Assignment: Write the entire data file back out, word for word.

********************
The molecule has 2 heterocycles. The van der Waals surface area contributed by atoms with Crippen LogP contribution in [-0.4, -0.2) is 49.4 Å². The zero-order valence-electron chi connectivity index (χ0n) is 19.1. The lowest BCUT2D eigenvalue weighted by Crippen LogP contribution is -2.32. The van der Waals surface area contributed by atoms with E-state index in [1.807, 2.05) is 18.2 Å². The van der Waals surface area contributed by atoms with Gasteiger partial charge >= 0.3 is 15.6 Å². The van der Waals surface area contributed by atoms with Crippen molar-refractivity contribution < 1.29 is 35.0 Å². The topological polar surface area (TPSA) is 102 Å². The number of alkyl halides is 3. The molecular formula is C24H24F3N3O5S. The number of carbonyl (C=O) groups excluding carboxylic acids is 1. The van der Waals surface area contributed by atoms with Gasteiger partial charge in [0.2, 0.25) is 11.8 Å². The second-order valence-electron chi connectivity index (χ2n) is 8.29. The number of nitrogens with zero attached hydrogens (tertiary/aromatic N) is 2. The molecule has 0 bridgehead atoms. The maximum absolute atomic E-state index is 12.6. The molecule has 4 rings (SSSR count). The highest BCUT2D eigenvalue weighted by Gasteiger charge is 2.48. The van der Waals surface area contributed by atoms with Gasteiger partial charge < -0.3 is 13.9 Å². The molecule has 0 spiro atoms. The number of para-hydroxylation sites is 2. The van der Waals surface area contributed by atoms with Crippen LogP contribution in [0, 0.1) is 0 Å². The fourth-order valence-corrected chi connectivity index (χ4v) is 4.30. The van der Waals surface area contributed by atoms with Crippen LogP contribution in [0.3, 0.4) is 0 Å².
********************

The molecule has 2 heterocycles. The van der Waals surface area contributed by atoms with Crippen LogP contribution in [-0.4, -0.2) is 49.4 Å². The zero-order valence-electron chi connectivity index (χ0n) is 19.1. The lowest BCUT2D eigenvalue weighted by Crippen LogP contribution is -2.32. The van der Waals surface area contributed by atoms with E-state index in [1.807, 2.05) is 18.2 Å². The van der Waals surface area contributed by atoms with Gasteiger partial charge >= 0.3 is 15.6 Å². The van der Waals surface area contributed by atoms with Crippen molar-refractivity contribution < 1.29 is 35.0 Å². The topological polar surface area (TPSA) is 102 Å². The number of alkyl halides is 3. The molecular formula is C24H24F3N3O5S. The number of carbonyl (C=O) groups excluding carboxylic acids is 1. The van der Waals surface area contributed by atoms with Gasteiger partial charge in [0.2, 0.25) is 11.8 Å². The second-order valence-electron chi connectivity index (χ2n) is 8.29. The number of nitrogens with zero attached hydrogens (tertiary/aromatic N) is 2. The molecule has 0 bridgehead atoms. The maximum absolute atomic E-state index is 12.6. The molecule has 4 rings (SSSR count). The highest BCUT2D eigenvalue weighted by Gasteiger charge is 2.48. The van der Waals surface area contributed by atoms with Gasteiger partial charge < -0.3 is 13.9 Å². The molecule has 0 spiro atoms. The number of para-hydroxylation sites is 2. The van der Waals surface area contributed by atoms with Crippen LogP contribution in [0, 0.1) is 0 Å². The fourth-order valence-corrected chi connectivity index (χ4v) is 4.30. The van der Waals surface area contributed by atoms with Crippen LogP contribution in [0.3, 0.4) is 0 Å².